Hope often finds itself in the most dire of places and Dhaka’s School of Hope takes no exception. Planted in a slum in the city’s northern edge and surrounded by mosquito-filled marshes and grinding poverty, the School of Hope nourishes 200 of the slum’s poorest children.
They learn history, math, English, computers and also the basics of life traditionally imparted at home, such as nutrition and hygiene. But living in hovels without running water or indoor plumbing and having uneducated parents who work as garbage pickers or fruit or tea vendors, school is really the only place these skills can be instilled.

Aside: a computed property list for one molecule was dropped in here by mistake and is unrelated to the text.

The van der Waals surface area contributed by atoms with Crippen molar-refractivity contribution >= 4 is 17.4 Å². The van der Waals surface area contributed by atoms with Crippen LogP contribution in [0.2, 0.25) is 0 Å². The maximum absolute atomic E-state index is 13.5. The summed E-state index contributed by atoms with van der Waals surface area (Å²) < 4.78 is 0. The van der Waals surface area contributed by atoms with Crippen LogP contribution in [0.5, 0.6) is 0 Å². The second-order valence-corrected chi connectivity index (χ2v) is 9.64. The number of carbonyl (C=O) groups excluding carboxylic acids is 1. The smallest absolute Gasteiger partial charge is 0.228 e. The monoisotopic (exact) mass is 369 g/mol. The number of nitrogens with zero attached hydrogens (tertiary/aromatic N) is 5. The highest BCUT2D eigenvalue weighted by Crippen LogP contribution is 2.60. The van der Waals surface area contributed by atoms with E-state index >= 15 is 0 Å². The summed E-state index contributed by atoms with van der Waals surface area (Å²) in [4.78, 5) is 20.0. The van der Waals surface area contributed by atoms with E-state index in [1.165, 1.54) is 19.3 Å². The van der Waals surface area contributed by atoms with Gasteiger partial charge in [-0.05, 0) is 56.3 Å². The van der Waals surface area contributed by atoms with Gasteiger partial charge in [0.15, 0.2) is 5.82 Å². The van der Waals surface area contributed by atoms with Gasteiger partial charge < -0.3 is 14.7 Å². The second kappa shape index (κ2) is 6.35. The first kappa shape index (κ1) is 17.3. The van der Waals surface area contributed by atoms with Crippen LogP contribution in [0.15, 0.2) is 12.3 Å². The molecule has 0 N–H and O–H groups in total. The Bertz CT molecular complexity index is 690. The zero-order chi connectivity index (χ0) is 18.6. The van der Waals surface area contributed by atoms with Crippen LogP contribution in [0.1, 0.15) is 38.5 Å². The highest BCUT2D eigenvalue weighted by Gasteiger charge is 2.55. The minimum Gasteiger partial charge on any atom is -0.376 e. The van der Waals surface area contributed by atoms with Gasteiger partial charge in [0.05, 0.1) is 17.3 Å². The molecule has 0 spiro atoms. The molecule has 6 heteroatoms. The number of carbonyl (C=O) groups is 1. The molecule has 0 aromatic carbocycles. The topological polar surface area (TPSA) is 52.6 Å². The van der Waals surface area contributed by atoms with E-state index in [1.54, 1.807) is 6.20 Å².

To complicate things even more, Bangladesh does not offer free education. In order to engage parents and knowing how tight money might be for them, the School of Hope’s monthly tuition is 5 Bangladeshi Taka, the price of a cup of chai (tea).
The school also feeds its pupils, which for many might be their only daily meal.
In a way, the School of Hope is a second home, giving students the opportunity to overcome poverty and slum life, planting the seeds of success through the gift of hope.
For more information about the school or to contribute click on the following link: http://www.schoolofhope.net/